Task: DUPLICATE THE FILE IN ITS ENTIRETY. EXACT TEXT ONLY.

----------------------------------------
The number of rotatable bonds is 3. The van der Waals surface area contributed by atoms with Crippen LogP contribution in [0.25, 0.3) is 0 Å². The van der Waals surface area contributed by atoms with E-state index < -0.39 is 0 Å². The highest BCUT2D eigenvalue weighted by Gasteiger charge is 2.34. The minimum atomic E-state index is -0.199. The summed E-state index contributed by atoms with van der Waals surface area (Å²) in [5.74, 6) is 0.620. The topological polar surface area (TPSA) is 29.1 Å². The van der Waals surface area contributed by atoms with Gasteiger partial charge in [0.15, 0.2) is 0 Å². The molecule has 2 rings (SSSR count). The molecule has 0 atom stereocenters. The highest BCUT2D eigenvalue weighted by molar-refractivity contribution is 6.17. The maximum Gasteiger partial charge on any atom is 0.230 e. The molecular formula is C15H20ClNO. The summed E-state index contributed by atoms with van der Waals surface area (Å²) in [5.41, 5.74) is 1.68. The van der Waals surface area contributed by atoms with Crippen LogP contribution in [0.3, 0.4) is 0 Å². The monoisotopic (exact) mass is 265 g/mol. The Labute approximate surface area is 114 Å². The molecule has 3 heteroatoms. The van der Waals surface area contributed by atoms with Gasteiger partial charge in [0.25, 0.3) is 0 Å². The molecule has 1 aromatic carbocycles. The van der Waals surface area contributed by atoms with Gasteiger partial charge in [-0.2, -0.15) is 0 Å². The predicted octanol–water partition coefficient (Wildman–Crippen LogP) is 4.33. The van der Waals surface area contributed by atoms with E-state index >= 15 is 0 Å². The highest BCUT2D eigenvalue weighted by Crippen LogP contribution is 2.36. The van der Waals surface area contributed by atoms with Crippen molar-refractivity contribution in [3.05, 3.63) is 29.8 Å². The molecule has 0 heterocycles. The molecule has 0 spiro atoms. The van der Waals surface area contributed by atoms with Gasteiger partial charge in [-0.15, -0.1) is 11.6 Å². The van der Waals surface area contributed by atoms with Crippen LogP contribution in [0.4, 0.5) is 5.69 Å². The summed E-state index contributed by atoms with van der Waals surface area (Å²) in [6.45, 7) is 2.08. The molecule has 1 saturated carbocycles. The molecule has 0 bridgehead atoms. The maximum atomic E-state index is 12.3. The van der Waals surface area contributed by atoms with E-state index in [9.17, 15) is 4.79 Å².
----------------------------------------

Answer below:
The number of rotatable bonds is 3. The van der Waals surface area contributed by atoms with Crippen LogP contribution in [0.25, 0.3) is 0 Å². The van der Waals surface area contributed by atoms with E-state index < -0.39 is 0 Å². The highest BCUT2D eigenvalue weighted by Gasteiger charge is 2.34. The minimum atomic E-state index is -0.199. The summed E-state index contributed by atoms with van der Waals surface area (Å²) in [5.74, 6) is 0.620. The topological polar surface area (TPSA) is 29.1 Å². The van der Waals surface area contributed by atoms with Gasteiger partial charge in [0.15, 0.2) is 0 Å². The molecule has 2 rings (SSSR count). The molecule has 0 atom stereocenters. The highest BCUT2D eigenvalue weighted by molar-refractivity contribution is 6.17. The maximum Gasteiger partial charge on any atom is 0.230 e. The molecular formula is C15H20ClNO. The summed E-state index contributed by atoms with van der Waals surface area (Å²) in [5.41, 5.74) is 1.68. The van der Waals surface area contributed by atoms with Crippen LogP contribution in [0.3, 0.4) is 0 Å². The monoisotopic (exact) mass is 265 g/mol. The Labute approximate surface area is 114 Å². The molecule has 3 heteroatoms. The van der Waals surface area contributed by atoms with Gasteiger partial charge in [0.25, 0.3) is 0 Å². The molecule has 1 aromatic carbocycles. The van der Waals surface area contributed by atoms with Gasteiger partial charge in [-0.2, -0.15) is 0 Å². The predicted octanol–water partition coefficient (Wildman–Crippen LogP) is 4.33. The van der Waals surface area contributed by atoms with E-state index >= 15 is 0 Å². The highest BCUT2D eigenvalue weighted by Crippen LogP contribution is 2.36. The van der Waals surface area contributed by atoms with Crippen molar-refractivity contribution in [3.05, 3.63) is 29.8 Å². The molecule has 0 heterocycles. The molecule has 0 spiro atoms. The van der Waals surface area contributed by atoms with Gasteiger partial charge in [-0.15, -0.1) is 11.6 Å². The van der Waals surface area contributed by atoms with Crippen LogP contribution in [0.4, 0.5) is 5.69 Å². The summed E-state index contributed by atoms with van der Waals surface area (Å²) in [6.45, 7) is 2.08. The molecule has 1 saturated carbocycles. The molecule has 0 bridgehead atoms. The maximum atomic E-state index is 12.3. The van der Waals surface area contributed by atoms with E-state index in [9.17, 15) is 4.79 Å².